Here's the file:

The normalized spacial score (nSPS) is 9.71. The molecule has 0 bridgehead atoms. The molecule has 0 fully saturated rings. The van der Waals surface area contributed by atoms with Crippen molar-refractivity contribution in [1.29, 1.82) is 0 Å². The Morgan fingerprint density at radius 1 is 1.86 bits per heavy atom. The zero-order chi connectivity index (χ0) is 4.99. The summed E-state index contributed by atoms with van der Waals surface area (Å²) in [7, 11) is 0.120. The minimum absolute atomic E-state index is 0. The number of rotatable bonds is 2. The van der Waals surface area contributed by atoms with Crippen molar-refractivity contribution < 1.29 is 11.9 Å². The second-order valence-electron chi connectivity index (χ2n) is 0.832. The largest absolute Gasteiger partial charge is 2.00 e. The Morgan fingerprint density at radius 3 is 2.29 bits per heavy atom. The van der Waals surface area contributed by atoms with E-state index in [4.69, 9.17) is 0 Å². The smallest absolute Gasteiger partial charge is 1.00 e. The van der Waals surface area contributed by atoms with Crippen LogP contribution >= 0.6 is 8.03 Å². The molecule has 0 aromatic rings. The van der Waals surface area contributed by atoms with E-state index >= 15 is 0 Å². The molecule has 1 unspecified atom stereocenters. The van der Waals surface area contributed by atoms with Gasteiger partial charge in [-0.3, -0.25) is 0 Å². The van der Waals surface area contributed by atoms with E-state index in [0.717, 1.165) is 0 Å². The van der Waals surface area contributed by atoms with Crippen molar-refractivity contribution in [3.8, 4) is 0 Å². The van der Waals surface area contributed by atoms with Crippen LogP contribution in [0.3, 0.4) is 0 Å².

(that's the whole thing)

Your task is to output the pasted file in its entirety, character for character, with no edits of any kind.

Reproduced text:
The normalized spacial score (nSPS) is 9.71. The molecule has 0 bridgehead atoms. The molecule has 0 fully saturated rings. The van der Waals surface area contributed by atoms with Crippen molar-refractivity contribution in [1.29, 1.82) is 0 Å². The Morgan fingerprint density at radius 1 is 1.86 bits per heavy atom. The zero-order chi connectivity index (χ0) is 4.99. The summed E-state index contributed by atoms with van der Waals surface area (Å²) in [7, 11) is 0.120. The minimum absolute atomic E-state index is 0. The number of rotatable bonds is 2. The van der Waals surface area contributed by atoms with Crippen molar-refractivity contribution < 1.29 is 11.9 Å². The second-order valence-electron chi connectivity index (χ2n) is 0.832. The largest absolute Gasteiger partial charge is 2.00 e. The Morgan fingerprint density at radius 3 is 2.29 bits per heavy atom. The van der Waals surface area contributed by atoms with E-state index in [4.69, 9.17) is 0 Å². The smallest absolute Gasteiger partial charge is 1.00 e. The van der Waals surface area contributed by atoms with Crippen LogP contribution >= 0.6 is 8.03 Å². The molecule has 0 aromatic rings. The van der Waals surface area contributed by atoms with E-state index >= 15 is 0 Å². The molecule has 1 unspecified atom stereocenters. The van der Waals surface area contributed by atoms with Gasteiger partial charge in [-0.3, -0.25) is 0 Å². The van der Waals surface area contributed by atoms with E-state index in [0.717, 1.165) is 0 Å². The van der Waals surface area contributed by atoms with Crippen molar-refractivity contribution in [3.8, 4) is 0 Å². The van der Waals surface area contributed by atoms with Crippen LogP contribution in [0.3, 0.4) is 0 Å².